When German baroque composer Reinhard Keiser died, he was eulogized as the greatest opera composer in the world.


His reputation quickly faded, but the Minnesota Opera is helping to rescue Keiser from complete obscurity with the American premiere of his opera, “The Fortunes of King Croesus.”

I just wonder … what composer(s) we think of as the best will be forgotten 300 years from now.


Guess I won’t be finding out, eh?


  1. Hi, Patty. I think Richard Danielpour is a likely candidate for eventual obscurity. Off topic–my blog is down, and I’ve lost your e-mail address, so I don’t have a way to report this otherwise–I think you’d be interested in a couple of oboe pieces we’ve had this week in the Tucson Winter Chamber Music Festival. We’re scheduling a lot of Australian music this year, and Gerry Reuter has done a beautiful job with a couple of very attractive works you might want to look into: “Water Spirit Song” by Ross Edwards (it’s for English horn and optional water sounds), and “Sydney Singing” for oboe and piano by Peter Sculthorpe. They’re both very audience-friendly. I can’t vouch for how oboist-friendly they are, though.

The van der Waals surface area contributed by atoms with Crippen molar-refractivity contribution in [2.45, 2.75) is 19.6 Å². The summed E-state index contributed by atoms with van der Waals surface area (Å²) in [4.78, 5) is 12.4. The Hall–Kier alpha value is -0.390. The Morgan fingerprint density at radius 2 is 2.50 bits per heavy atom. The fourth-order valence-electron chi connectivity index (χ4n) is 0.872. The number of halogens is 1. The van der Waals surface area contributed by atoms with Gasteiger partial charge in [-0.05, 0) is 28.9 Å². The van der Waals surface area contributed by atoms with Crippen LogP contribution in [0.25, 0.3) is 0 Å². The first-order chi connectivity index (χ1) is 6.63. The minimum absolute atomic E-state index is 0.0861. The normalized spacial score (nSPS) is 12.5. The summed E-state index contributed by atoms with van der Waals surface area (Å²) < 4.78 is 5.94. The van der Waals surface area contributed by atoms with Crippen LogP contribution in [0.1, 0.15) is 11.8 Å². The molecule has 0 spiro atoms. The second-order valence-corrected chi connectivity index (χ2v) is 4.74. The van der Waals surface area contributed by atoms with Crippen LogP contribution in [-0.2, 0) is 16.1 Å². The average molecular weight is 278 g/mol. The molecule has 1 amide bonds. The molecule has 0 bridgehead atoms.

2. Jmaes! I wondered where you were … I saw that your site was gone, and hoped you’d let me know if it comes back. (Will it?)

    I really enjoy Ross Edwards’ music. I’ll definitely want to look into that work. I’ve not heard for Sculthorpe, but another I’ll want to check out, to be sure.

    My email: pattyoboe [at] mac [dot] com

    Great to hear from you! 🙂